Waiting / Blocking in Linux Driver Part – 2

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In the last article, we managed to get our process blocked. As stated then, the code had couple of problems. One of them being unblocking the process. There was no one to wake our process up. Sleeping process is of no use. Another flaw was that our process was sleeping unconditionally. However, in real life scenarios, process never goes to sleep unconditionally. Read on to get the further understanding of wait mechanisms in the kernel.

Waking up the Process

We have the wake_up_process() API as shown below for waking up the process.

void wake_up_process(task_struct *ts);
ts - pointer to the task_struct of the waiting process

As our process would be blocked, we need some other process to invoke this API. Below is code snippet which demonstrates the usage of this API.

#include <linux/module.h>
#include <linux/kernel.h>
#include <linux/fs.h> 
#include <linux/cdev.h>
#include <linux/device.h>
#include <asm/uaccess.h>
#include <linux/wait.h>
#include <linux/sched.h>
#include <linux/delay.h>

#define FIRST_MINOR 0
#define MINOR_CNT 1

static dev_t dev;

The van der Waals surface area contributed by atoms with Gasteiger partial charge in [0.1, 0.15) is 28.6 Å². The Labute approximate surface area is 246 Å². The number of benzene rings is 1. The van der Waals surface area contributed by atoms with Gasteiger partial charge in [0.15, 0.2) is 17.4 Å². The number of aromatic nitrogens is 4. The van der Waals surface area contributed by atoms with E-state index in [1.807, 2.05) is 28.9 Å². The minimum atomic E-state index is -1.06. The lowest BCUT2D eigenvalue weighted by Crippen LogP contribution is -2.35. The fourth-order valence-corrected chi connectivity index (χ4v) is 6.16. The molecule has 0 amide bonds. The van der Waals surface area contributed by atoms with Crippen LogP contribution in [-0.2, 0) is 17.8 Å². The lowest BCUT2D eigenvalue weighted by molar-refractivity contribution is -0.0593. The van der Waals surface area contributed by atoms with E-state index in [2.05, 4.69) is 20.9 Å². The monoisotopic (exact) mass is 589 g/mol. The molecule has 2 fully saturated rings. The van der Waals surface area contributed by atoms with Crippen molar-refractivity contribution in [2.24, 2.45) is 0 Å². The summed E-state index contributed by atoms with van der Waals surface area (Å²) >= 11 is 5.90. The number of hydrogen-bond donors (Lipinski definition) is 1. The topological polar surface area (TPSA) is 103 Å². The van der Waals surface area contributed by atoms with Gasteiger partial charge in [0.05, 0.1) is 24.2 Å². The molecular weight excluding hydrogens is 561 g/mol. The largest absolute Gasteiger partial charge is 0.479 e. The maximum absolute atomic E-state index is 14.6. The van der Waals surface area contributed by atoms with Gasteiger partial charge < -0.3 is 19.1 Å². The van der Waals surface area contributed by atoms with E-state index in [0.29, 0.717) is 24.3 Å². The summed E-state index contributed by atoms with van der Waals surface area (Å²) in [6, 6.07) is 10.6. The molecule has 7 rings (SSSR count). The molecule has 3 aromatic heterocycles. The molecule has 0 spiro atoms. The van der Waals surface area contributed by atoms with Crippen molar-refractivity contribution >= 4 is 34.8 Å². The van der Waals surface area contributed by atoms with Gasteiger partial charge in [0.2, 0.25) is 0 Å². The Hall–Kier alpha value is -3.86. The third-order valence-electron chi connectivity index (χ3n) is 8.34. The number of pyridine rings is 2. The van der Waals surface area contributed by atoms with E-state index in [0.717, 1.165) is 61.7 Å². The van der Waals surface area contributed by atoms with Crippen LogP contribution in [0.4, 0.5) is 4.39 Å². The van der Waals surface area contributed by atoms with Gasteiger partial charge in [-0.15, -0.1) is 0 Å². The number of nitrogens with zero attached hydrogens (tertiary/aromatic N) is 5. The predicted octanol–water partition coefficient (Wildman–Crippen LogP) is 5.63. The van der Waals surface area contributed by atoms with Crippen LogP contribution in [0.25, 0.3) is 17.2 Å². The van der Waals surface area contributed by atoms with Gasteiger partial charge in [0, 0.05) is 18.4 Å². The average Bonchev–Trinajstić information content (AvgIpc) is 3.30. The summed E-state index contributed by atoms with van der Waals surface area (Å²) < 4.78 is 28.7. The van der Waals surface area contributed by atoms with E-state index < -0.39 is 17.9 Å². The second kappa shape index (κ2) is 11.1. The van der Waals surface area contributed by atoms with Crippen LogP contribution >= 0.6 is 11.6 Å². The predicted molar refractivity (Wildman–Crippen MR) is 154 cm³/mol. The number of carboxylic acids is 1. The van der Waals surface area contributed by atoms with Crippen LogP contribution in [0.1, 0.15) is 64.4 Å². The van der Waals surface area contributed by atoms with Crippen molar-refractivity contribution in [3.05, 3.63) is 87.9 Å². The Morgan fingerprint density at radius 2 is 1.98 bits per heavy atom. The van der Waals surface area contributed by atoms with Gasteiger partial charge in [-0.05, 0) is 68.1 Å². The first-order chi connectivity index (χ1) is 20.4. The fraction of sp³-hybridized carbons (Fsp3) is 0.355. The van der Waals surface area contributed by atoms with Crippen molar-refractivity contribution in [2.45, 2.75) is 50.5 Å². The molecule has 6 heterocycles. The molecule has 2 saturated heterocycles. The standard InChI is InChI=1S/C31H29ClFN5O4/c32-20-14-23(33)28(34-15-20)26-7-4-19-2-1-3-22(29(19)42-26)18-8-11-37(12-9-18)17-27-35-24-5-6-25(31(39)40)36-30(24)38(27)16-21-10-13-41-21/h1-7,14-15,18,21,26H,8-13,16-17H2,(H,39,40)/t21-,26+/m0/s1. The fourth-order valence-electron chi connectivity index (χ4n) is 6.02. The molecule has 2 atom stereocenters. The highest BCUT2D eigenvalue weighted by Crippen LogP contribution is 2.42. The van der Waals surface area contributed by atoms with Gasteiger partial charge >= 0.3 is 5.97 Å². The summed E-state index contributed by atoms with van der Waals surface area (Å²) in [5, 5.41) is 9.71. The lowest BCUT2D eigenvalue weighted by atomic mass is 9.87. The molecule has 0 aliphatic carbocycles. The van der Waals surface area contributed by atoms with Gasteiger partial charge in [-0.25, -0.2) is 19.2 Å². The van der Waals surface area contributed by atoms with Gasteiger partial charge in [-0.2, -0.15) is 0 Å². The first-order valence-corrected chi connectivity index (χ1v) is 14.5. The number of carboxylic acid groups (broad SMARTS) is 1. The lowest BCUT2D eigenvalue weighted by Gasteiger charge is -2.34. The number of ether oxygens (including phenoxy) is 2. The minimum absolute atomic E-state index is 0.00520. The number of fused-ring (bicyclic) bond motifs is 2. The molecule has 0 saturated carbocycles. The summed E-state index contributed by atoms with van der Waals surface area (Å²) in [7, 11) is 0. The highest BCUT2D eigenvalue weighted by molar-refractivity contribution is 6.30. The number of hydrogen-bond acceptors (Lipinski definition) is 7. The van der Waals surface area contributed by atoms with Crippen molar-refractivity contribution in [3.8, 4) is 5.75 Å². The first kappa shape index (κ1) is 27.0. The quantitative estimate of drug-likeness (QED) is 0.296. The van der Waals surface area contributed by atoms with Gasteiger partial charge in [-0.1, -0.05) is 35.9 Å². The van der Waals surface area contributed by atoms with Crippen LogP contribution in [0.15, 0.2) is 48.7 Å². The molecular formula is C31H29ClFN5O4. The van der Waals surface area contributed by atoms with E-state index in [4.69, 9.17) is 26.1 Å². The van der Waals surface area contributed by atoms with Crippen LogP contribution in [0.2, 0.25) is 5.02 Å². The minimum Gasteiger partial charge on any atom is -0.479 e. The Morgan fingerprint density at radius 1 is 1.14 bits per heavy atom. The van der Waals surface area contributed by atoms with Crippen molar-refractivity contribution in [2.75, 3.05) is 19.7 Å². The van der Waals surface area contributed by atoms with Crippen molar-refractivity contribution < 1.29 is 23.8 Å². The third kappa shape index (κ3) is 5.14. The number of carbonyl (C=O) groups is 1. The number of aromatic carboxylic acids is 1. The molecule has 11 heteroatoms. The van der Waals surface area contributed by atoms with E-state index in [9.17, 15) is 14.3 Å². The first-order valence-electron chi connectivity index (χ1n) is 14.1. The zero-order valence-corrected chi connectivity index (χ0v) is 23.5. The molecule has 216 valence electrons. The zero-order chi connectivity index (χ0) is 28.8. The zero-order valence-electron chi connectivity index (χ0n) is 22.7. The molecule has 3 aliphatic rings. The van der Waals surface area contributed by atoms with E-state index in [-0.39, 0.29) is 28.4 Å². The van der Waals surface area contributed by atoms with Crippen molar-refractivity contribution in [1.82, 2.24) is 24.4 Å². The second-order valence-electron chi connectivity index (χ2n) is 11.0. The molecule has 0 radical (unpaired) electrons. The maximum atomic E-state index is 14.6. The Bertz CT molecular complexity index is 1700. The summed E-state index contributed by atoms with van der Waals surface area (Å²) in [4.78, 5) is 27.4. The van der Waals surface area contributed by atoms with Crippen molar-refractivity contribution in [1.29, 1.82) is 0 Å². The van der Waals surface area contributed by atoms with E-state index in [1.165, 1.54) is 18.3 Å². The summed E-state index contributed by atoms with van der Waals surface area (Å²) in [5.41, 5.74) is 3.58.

static struct cdev c_dev;
static struct class *cl;
static struct task_struct *sleeping_task;

int open(struct inode *inode, struct file *filp)
{
	printk(KERN_INFO "Inside open\n");
	return 0;
}

int release(struct inode *inode, struct file *filp)
{
	printk(KERN_INFO "Inside close\n");
	return 0;
}

ssize_t read(struct file *filp, char *buff, size_t count, loff_t *offp)
{
	printk(KERN_INFO "Inside read\n");
	printk(KERN_INFO "Scheduling out\n");
	sleeping_task = current;
	set_current_state(TASK_INTERRUPTIBLE);
	schedule();
	printk(KERN_INFO "Woken up\n");
	return 0;
}

ssize_t write(struct file *filp, const char *buff, size_t count, loff_t *offp)
{
	printk(KERN_INFO "Inside Write\n");
	wake_up_process(sleeping_task);
	return count;
}

struct file_operations fops =
{
	.read = read,
	.write = write,
	.open = open,
	.release = release
};

int schd_init (void) 
{
	int ret;
	struct device *dev_ret;

	if ((ret = alloc_chrdev_region(&dev, FIRST_MINOR, MINOR_CNT, "wqd")) < 0)
	{
		return ret;
	}
	printk(KERN_INFO "Major Nr: %d\n", MAJOR(dev));

	cdev_init(&c_dev, &fops);

	if ((ret = cdev_add(&c_dev, dev, MINOR_CNT)) < 0)
	{
		unregister_chrdev_region(dev, MINOR_CNT);
		return ret;
	}

	if (IS_ERR(cl = class_create(THIS_MODULE, "chardrv")))
	{
		cdev_del(&c_dev);
		unregister_chrdev_region(dev, MINOR_CNT);
		return PTR_ERR(cl);
	}
	if (IS_ERR(dev_ret = device_create(cl, NULL, dev, NULL, "mychar%d", 0)))
	{
		class_destroy(cl);
		cdev_del(&c_dev);
		unregister_chrdev_region(dev, MINOR_CNT);
		return PTR_ERR(dev_ret);